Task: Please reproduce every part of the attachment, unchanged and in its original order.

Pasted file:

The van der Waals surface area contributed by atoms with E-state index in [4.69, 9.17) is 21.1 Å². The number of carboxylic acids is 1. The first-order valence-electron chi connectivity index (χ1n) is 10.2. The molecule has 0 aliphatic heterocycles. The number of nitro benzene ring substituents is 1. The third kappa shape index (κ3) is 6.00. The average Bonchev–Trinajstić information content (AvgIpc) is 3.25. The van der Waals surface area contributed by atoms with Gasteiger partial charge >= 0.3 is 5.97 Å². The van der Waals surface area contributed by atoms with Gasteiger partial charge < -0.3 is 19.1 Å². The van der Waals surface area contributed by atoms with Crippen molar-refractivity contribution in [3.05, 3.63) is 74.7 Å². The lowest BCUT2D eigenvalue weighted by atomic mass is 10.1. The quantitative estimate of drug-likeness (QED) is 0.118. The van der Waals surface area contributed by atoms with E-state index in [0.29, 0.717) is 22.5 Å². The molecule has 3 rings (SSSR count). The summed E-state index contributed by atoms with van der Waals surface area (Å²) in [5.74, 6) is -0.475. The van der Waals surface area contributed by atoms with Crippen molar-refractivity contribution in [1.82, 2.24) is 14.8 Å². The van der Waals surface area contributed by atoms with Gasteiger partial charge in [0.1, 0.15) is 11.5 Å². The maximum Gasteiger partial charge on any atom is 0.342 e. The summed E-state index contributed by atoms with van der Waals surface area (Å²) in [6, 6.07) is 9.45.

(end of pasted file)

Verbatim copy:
The van der Waals surface area contributed by atoms with E-state index in [4.69, 9.17) is 21.1 Å². The number of carboxylic acids is 1. The first-order valence-electron chi connectivity index (χ1n) is 10.2. The molecule has 0 aliphatic heterocycles. The number of nitro benzene ring substituents is 1. The third kappa shape index (κ3) is 6.00. The average Bonchev–Trinajstić information content (AvgIpc) is 3.25. The van der Waals surface area contributed by atoms with Gasteiger partial charge >= 0.3 is 5.97 Å². The van der Waals surface area contributed by atoms with Gasteiger partial charge < -0.3 is 19.1 Å². The van der Waals surface area contributed by atoms with Crippen molar-refractivity contribution in [3.05, 3.63) is 74.7 Å². The lowest BCUT2D eigenvalue weighted by atomic mass is 10.1. The quantitative estimate of drug-likeness (QED) is 0.118. The van der Waals surface area contributed by atoms with E-state index in [0.29, 0.717) is 22.5 Å². The molecule has 3 rings (SSSR count). The summed E-state index contributed by atoms with van der Waals surface area (Å²) in [5.74, 6) is -0.475. The van der Waals surface area contributed by atoms with Crippen molar-refractivity contribution in [1.82, 2.24) is 14.8 Å². The van der Waals surface area contributed by atoms with Gasteiger partial charge in [0.1, 0.15) is 11.5 Å². The maximum Gasteiger partial charge on any atom is 0.342 e. The summed E-state index contributed by atoms with van der Waals surface area (Å²) in [6, 6.07) is 9.45.